Right. Any of that stuff. Um, so I, I, that, that moment is sort of a magic moment and I, and it, it doesn't have to be photo and video creative, or you're a filmmaker, or you're a pianist, right. It can be business. I find business incredibly creative. I mean, all it is is creative problem solving. You're just, you're just problem solving.
That's it that's business. So you're, you're finding a problem. You're solving it and you solve it. Huge problems. You make lots of money, you solve little problems. You make a little bit of money. Like Elon Musk is trying to solve the electric car problem, right? It's, uh, you know, it's better for the economy.
It's better for the, the, uh, environment and he's, it was a problem that the companies had a hard time solving and he solving a major problem. You know, Jeff Bays is solving a major problem about e-commerce and getting products to people quickly. And he, it took him 10 years to solve this problem. And now he's making gobs of money.
So, um, all that, all that is is problem solving and you can creatively problem solve using these sort of techniques. But, um, in terms of, uh, setting your intention, I don't know that I have a great answer except for, um, sort of in the same vein of what we're talking about, where you, um, allow yourself to be.
Uh, you know, part, spirit and, and you, and you connect with, you know, sort of the universe, if you want to put it that way or spirit or however you want to, um, speak of it. But, um, you commit, you commit in, in your being and in your mind to do something and execute something. So I can tell if somebody, like, for example, somebody on our team, on the butter team, if.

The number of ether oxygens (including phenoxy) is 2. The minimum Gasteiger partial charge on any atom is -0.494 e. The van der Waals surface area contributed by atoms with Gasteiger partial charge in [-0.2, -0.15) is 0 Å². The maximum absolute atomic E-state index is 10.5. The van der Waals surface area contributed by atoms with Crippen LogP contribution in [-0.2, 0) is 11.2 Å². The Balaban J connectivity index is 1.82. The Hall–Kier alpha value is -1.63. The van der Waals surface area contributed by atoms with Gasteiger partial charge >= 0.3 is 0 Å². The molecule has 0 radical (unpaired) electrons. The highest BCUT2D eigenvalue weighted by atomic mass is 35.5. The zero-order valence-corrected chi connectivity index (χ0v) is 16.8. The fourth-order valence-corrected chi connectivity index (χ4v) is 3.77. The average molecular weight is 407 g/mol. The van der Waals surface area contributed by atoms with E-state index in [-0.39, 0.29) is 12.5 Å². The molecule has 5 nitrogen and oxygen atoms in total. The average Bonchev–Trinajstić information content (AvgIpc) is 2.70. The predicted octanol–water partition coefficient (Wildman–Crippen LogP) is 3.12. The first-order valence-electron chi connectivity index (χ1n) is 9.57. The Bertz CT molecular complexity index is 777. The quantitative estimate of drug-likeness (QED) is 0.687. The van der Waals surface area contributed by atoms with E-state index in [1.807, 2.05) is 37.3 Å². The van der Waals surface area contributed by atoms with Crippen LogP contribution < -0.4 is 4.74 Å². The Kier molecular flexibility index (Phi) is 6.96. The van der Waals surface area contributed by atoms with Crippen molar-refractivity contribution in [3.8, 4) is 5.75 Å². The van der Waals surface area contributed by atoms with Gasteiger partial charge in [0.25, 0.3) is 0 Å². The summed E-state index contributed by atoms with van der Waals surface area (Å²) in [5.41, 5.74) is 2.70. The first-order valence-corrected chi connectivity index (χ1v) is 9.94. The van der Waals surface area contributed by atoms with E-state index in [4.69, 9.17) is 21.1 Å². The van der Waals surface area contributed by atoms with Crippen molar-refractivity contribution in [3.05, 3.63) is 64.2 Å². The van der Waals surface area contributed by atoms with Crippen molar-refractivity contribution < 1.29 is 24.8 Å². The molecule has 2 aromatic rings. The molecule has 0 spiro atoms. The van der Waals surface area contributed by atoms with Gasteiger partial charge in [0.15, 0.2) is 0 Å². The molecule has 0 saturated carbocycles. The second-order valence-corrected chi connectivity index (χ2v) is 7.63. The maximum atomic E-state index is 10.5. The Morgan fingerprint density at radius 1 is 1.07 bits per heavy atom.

If I'm like, Hey, um, let's get this finished by Wednesday. And they're like, okay. You know, I can tell if it's, if they've, if they've set their intention to do it and it's going to happen. So I recently just said to a guy on our team about a particular project, I was like, I, I can tell for a fact, you're not going to do it.
You're not going to finish it. You, I could just tell he'd hadn't said his intention. He hadn't, he hadn't committed. And it's sort of like, I'm part of, one of the things I talk about is, um, burning the boat, right? So it's like part of the setting of it, the intention is you jump off the boat and then you light them on fire behind you and swim to shore.